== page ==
"In France, you cannot find traditional video stores any longer," said St├ęphane de Laforcade, a co-founder of MoviebankUSA, who is French.

"People want convenience. In New York, you have a city that never sleeps, but you can't find a video store open at 3 in the morning."

Besides convenience and a large selection, Mr. de Laforcade is betting that customers will be attracted to the self-service store by the price. Movies will cost 99 cents for six hours or $2.50 for 24 hours with a free membership card.

Users can also reserve a movie in advance on the company's Web site, www.moviebankusa.com, and the video will be blocked from other customers at the store for three hours.

In addition, customers can sign up online to get an instant message or an e-mail when a movie that is not available is returned to the store's inventory.

Whether Americans will embrace self-service video stores is unclear. Such faceless services have had mixed success in the United States.

While A.T.M.'s and automated highway toll collections are popular, other experiments have failed.

For instance, four automated Redbox convenience stores in the Washington area, offering 130 items ranging from eggs to toilet paper, closed last year after only a year of operation.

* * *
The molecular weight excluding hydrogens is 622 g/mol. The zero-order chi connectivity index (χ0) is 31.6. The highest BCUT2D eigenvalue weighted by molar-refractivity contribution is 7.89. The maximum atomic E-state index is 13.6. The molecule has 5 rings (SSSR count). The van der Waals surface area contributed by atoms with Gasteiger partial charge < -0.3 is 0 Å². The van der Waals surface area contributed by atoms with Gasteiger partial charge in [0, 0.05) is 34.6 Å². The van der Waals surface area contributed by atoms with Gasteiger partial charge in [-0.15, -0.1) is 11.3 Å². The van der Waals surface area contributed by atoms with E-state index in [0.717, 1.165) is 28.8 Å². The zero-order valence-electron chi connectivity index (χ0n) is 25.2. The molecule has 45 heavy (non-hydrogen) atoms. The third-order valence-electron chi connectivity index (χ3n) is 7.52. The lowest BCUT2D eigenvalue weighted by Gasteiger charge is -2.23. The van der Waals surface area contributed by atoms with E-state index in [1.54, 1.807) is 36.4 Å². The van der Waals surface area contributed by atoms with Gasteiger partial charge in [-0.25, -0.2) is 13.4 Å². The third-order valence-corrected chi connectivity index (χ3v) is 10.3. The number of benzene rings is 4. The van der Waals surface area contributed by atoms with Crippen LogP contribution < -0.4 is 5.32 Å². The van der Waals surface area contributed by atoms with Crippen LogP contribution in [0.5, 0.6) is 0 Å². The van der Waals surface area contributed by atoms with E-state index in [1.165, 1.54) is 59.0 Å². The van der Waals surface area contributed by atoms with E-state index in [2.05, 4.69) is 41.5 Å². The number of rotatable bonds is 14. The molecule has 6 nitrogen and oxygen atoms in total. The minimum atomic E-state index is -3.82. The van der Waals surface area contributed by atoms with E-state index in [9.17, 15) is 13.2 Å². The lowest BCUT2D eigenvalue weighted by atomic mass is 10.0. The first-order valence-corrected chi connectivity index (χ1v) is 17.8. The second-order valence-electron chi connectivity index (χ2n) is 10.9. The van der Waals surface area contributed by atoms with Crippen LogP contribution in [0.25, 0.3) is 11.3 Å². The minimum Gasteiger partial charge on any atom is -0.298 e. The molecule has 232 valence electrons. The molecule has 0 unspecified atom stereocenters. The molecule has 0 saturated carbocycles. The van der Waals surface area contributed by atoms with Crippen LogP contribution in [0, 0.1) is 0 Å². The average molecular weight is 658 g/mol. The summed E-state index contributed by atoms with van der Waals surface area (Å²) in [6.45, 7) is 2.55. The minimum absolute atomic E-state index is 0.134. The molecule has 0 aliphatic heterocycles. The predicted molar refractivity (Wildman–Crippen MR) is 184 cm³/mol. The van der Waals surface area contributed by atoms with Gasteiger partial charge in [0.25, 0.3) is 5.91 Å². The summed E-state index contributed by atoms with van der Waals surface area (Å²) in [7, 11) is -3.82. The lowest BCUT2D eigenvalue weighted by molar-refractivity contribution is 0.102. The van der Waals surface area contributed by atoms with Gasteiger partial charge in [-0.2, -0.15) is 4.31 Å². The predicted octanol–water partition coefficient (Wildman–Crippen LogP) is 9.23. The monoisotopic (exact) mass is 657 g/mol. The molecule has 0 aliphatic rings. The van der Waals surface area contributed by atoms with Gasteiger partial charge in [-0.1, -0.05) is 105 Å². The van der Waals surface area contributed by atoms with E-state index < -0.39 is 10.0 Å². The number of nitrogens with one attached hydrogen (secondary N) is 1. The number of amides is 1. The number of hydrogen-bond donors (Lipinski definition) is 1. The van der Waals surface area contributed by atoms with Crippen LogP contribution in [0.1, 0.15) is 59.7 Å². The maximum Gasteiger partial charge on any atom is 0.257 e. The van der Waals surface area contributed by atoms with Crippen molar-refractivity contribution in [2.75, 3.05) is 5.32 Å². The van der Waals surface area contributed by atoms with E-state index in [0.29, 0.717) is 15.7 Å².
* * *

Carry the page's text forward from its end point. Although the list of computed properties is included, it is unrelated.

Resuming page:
Those stores failed because customers worried about freshness of the goods, said Michael L. Kasavana, a Michigan State University business professor whose position is endowed by the National Automatic Merchandising Association.

Although video-store customers would not have the same concerns, Dr. Kasavana remains skeptical of the idea.

"There was much more of a demand for what Redbox sold," he said. "Movie rentals are not as much of an impulse purchase."

While MoviebankUSA customers will be able to use the vending machines to search by actor, director, genre and new releases, Dr. Kasavana said the sheer number of movies available may lead some people to browse for a long time and hold up the line.

"It's like a restaurant with a 45-page menu," he said. "Sometimes you can have too many choices."

The DVD-rental market is also expected to peak in 2007, according to Kagan Research, a consulting firm that studies media markets, as cable companies roll out video-on-demand services and Internet movie downloads, already available on Web sites like www.movielink.com and www.cinemanow.com, gain popularity.